Massive lease acquisition costs proposed for new resort islands

2 mins read

Investors proposed hefty sums for two of 13 islands and lagoons put up for tender to develop new resorts, the tourism ministry revealed on Friday (April 14) after the bid openings in late March.

Five parties submitted bids for the three-hectare island of Alidhuffarufinolhu in Haa Alif Atoll. The highest bid proposed a lease acquisition cost that was 585.7% higher than the minimum amount, which was set at US$350,000. 

Three parties submitted bids for the 3.5-hectare island of Thaa Olhufushi (which includes the 0.5 hectare Olhufushifinolhu sandbank) with the highest bidder proposing a lease acquisition cost that was 114.2% higher than the minimum US$700,000. 

Both islands would be eligible for reclamation to expand their land area. 

The tourism ministry announced public tendering for the “lease, development, operation and management” of new resorts in January, inviting bids for the acquisition of leaseholder rights for 50 years. The bid submission deadlines fell between 28 to 30 March.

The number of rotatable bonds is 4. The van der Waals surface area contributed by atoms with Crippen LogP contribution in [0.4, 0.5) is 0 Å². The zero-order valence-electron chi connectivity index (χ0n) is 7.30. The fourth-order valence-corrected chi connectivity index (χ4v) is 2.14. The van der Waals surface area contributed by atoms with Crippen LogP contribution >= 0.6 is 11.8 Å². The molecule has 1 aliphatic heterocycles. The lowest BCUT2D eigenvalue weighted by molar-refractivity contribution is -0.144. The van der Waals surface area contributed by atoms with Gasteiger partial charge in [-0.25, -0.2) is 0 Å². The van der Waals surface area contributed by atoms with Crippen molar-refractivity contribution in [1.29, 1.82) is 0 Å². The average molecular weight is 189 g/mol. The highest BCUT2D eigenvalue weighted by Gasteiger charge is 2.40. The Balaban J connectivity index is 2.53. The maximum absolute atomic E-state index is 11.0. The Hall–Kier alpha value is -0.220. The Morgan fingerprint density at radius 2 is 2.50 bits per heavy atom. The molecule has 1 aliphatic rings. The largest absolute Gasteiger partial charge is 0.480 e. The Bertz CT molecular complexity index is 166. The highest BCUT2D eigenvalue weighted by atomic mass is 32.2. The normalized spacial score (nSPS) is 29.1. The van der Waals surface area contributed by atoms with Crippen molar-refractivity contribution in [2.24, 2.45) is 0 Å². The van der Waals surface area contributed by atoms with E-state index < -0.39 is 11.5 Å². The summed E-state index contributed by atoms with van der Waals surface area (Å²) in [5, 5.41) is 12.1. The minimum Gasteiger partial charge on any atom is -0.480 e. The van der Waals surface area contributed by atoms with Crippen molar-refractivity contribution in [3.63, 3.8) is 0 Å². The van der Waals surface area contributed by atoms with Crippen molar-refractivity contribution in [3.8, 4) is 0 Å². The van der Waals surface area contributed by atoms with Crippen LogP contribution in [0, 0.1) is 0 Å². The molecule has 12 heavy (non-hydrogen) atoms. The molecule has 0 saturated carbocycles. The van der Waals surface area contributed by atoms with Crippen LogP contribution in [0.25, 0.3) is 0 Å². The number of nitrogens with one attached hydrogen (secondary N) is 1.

A 36-month construction period was offered with nine of the islands and lagoons available for reclamation. An additional period of up to 18 months could be granted if the development involves land reclamation. 

The minimum lease acquisition cost ranged from US$200,000 to US$2.5 million with the lowest rates for islands in the northernmost atolls of Haa Alif and Haa Dhaal. 

The announcement was made with a “special focus” on the north after the inauguration of a US$123 million project to upgrade the Hanimaadhoo International Airport, “which will need 8,000 tourist beds in coming years for smooth functioning” of the new hub, according to the tourism ministry.

With the exception of the Kaashidhoo lagoon in Kaafu Atoll, the other locations are all outside the central region, including five islands in the southern atoll of Huvadhoo (Gaaf Alif and Gaaf Dhaal). 

Aside from the proposed acquisition cost, the bid evaluation criteria includes higher scores for low carbon development and commitments to hire more local and female staff.